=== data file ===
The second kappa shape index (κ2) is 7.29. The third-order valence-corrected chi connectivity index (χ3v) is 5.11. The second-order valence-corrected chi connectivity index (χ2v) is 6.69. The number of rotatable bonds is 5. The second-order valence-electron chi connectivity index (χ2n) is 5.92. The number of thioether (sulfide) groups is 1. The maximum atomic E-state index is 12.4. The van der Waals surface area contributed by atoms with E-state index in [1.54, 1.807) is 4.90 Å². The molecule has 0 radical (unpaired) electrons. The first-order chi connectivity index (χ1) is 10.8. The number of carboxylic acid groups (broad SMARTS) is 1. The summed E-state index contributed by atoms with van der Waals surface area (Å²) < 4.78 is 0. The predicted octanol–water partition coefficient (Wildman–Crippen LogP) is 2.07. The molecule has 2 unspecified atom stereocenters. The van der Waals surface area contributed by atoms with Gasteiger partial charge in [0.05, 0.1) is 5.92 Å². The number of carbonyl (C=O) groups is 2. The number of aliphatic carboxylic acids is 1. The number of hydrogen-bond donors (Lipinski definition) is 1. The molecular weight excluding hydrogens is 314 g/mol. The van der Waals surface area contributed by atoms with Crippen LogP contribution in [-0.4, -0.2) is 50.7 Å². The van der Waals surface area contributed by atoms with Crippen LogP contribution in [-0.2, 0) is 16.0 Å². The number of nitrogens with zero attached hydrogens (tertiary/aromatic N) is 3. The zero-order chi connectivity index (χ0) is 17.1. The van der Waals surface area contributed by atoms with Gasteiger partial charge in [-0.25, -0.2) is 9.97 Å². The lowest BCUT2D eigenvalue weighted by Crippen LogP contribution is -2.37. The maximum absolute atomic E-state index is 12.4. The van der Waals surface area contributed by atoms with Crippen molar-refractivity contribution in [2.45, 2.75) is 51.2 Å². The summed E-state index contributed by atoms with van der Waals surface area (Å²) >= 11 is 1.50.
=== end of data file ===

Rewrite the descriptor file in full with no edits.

The second kappa shape index (κ2) is 7.29. The third-order valence-corrected chi connectivity index (χ3v) is 5.11. The second-order valence-corrected chi connectivity index (χ2v) is 6.69. The number of rotatable bonds is 5. The second-order valence-electron chi connectivity index (χ2n) is 5.92. The number of thioether (sulfide) groups is 1. The maximum atomic E-state index is 12.4. The van der Waals surface area contributed by atoms with E-state index in [1.54, 1.807) is 4.90 Å². The molecule has 0 radical (unpaired) electrons. The first-order chi connectivity index (χ1) is 10.8. The number of carboxylic acid groups (broad SMARTS) is 1. The summed E-state index contributed by atoms with van der Waals surface area (Å²) < 4.78 is 0. The predicted octanol–water partition coefficient (Wildman–Crippen LogP) is 2.07. The molecule has 2 unspecified atom stereocenters. The van der Waals surface area contributed by atoms with Gasteiger partial charge in [0.05, 0.1) is 5.92 Å². The number of carbonyl (C=O) groups is 2. The number of aliphatic carboxylic acids is 1. The number of hydrogen-bond donors (Lipinski definition) is 1. The molecular weight excluding hydrogens is 314 g/mol. The van der Waals surface area contributed by atoms with Crippen LogP contribution in [-0.4, -0.2) is 50.7 Å². The van der Waals surface area contributed by atoms with Crippen LogP contribution in [-0.2, 0) is 16.0 Å². The number of nitrogens with zero attached hydrogens (tertiary/aromatic N) is 3. The zero-order chi connectivity index (χ0) is 17.1. The van der Waals surface area contributed by atoms with Gasteiger partial charge in [-0.25, -0.2) is 9.97 Å². The lowest BCUT2D eigenvalue weighted by Crippen LogP contribution is -2.37. The maximum absolute atomic E-state index is 12.4. The van der Waals surface area contributed by atoms with Crippen molar-refractivity contribution in [2.45, 2.75) is 51.2 Å². The summed E-state index contributed by atoms with van der Waals surface area (Å²) >= 11 is 1.50.